The Dodd-Frank Wall Street Reform and Consumer Protection Act: The Triumph of Crony Capitalism, Part 2
The Financial Stability Oversight Council has the power to do almost anything and there's very limited judicial review of their decisions.
Editor's Note: This is Part 2 of a multi-part series. Read Part 1 here, Part 3 here, and Part 4 here.
Assumptions Guiding the Act
The Consumer Protection Act is guided by several broad concepts:
1. Wall Street must be strictly regulated to prevent systemic risk and to promote financial stability.
2. Large interconnected international financial companies, like Goldman (GS) and JP Morgan (JPM), are inherently risky.
3. Excessive leverage leads to systemic risk.
4. A lack of transactional transparency impeded necessary regulatory control.
5. Investors lacked information to properly understand the nature of complex risky securities.
6. Regulators are capable of carrying out the intent of the Act.
Specific blame for the financial collapse is assigned as follows:
Lenders, investment bankers, credit-rating firms, mortgage brokers and others had ample incentive to take risks, often with other people's money. That led to a bubble in credit: too much borrowing.
The explosion of trading in the shadowy worlds of derivatives and hedge funds hid risks, and perhaps even created new ones, without the transparency essential to well-functioning markets.
Big financial firms lacked sufficient capital cushions to withstand a shock, and assets they could sell quickly to raise needed cash. …
For the inevitable day when another big financial firm gets into trouble, the bill attempts to impose order and punishment -- but gives authorities the power to use taxpayer money if they deem it necessary. ...
Description of the Act
What is obvious from a review of the Act is that the powers granted are very broad, almost unlimited, ill-defined, and yet to be written. The following descriptions of the Act are intended to give you an idea as to the vast scope of the Act and the powers granted. I have picked out some of the more important powers, but the Act is much more invasive and controlling than what I am describing here. I have gone into some detail because I believe that most people don't understand how pervasive the Act is. Please bear with me here; it will be eye-opening.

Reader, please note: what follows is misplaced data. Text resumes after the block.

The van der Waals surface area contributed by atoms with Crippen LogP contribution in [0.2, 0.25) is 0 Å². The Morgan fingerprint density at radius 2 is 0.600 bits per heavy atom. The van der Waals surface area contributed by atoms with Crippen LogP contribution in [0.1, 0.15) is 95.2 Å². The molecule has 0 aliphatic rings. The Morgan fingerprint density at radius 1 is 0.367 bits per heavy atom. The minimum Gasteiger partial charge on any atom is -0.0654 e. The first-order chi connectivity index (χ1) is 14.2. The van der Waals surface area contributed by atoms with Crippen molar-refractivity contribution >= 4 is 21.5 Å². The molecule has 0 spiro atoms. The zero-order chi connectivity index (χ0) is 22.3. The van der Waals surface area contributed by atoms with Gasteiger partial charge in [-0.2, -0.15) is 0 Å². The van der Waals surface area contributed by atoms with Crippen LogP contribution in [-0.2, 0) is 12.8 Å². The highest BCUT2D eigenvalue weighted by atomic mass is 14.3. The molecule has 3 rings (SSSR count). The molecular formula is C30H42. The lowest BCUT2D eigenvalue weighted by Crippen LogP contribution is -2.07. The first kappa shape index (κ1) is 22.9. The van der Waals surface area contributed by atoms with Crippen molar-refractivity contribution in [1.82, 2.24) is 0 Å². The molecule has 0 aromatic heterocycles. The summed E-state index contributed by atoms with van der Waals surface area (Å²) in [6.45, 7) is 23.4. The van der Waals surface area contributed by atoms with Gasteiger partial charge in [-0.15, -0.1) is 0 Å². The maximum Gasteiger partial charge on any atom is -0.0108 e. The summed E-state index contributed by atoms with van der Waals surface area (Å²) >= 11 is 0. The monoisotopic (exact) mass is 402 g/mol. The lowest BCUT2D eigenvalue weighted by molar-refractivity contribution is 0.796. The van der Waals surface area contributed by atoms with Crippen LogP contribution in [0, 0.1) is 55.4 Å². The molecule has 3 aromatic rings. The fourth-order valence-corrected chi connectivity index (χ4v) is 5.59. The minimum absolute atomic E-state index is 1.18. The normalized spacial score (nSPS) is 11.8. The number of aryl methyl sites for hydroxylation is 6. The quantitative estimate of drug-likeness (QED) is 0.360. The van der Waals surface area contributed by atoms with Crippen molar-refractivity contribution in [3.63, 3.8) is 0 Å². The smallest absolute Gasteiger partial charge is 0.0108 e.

Here is a major law firm's (Gibson Dunn) overview of the Act:
[The Act] … seeks to increase financial marketplace transparency and stability by establishing a Financial Stability Oversight Council (the "Council") focused on identifying and monitoring systemic risks posed by financial firms and by financial activities and practices. It establishes a new regulatory and supervisory framework for "large, interconnected" banking organizations and certain nonbank financial companies. By a two-thirds vote, the Council can determine which US and foreign nonbank financial companies that are predominantly engaged in financial activities (together "NBFCs") are to be subject to enhanced supervision ("Supervised NBFCs") by the [Fed], based on the perceived risk a company poses to financial stability in the United States. Empowering the Fed to implement this regime substantially enhances its powers and responsibilities.
The information on this website solely reflects the analysis of or opinion about the performance of securities and financial markets by the writers whose articles appear on the site. The views expressed by the writers are not necessarily the views of Minyanville Media, Inc. or members of its management. Nothing contained on the website is intended to constitute a recommendation or advice addressed to an individual investor or category of investors to purchase, sell or hold any security, or to take any action with respect to the prospective movement of the securities markets or to solicit the purchase or sale of any security. Any investment decisions must be made by the reader either individually or in consultation with his or her investment professional. Minyanville writers and staff may trade or hold positions in securities that are discussed in articles appearing on the website. Writers of articles are required to disclose whether they have a position in any stock or fund discussed in an article, but are not permitted to disclose the size or direction of the position. Nothing on this website is intended to solicit business of any kind for a writer's business or fund. Minyanville management and staff as well as contributing writers will not respond to emails or other communications requesting investment advice.
Copyright 2011 Minyanville Media, Inc. All Rights Reserved.